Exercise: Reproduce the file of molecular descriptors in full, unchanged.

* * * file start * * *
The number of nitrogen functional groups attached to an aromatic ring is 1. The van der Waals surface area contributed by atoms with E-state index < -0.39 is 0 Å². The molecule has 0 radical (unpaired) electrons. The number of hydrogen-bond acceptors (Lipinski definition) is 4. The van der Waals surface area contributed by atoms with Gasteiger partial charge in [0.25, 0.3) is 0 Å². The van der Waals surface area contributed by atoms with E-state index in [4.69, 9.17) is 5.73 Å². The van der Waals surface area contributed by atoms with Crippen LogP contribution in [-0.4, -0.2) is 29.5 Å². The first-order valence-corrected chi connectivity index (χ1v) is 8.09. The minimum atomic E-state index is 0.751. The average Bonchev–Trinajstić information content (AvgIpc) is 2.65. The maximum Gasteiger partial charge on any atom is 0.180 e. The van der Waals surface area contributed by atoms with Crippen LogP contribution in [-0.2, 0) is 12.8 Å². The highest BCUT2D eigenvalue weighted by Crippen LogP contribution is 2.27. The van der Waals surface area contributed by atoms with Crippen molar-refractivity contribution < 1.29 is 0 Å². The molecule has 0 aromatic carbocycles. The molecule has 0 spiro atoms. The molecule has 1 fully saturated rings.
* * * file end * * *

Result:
The number of nitrogen functional groups attached to an aromatic ring is 1. The van der Waals surface area contributed by atoms with E-state index < -0.39 is 0 Å². The molecule has 0 radical (unpaired) electrons. The number of hydrogen-bond acceptors (Lipinski definition) is 4. The van der Waals surface area contributed by atoms with Gasteiger partial charge in [0.25, 0.3) is 0 Å². The van der Waals surface area contributed by atoms with E-state index in [4.69, 9.17) is 5.73 Å². The van der Waals surface area contributed by atoms with Crippen LogP contribution in [-0.4, -0.2) is 29.5 Å². The first-order valence-corrected chi connectivity index (χ1v) is 8.09. The minimum atomic E-state index is 0.751. The average Bonchev–Trinajstić information content (AvgIpc) is 2.65. The maximum Gasteiger partial charge on any atom is 0.180 e. The van der Waals surface area contributed by atoms with Crippen LogP contribution in [-0.2, 0) is 12.8 Å². The highest BCUT2D eigenvalue weighted by Crippen LogP contribution is 2.27. The van der Waals surface area contributed by atoms with Crippen molar-refractivity contribution < 1.29 is 0 Å². The molecule has 0 aromatic carbocycles. The molecule has 0 spiro atoms. The molecule has 1 fully saturated rings.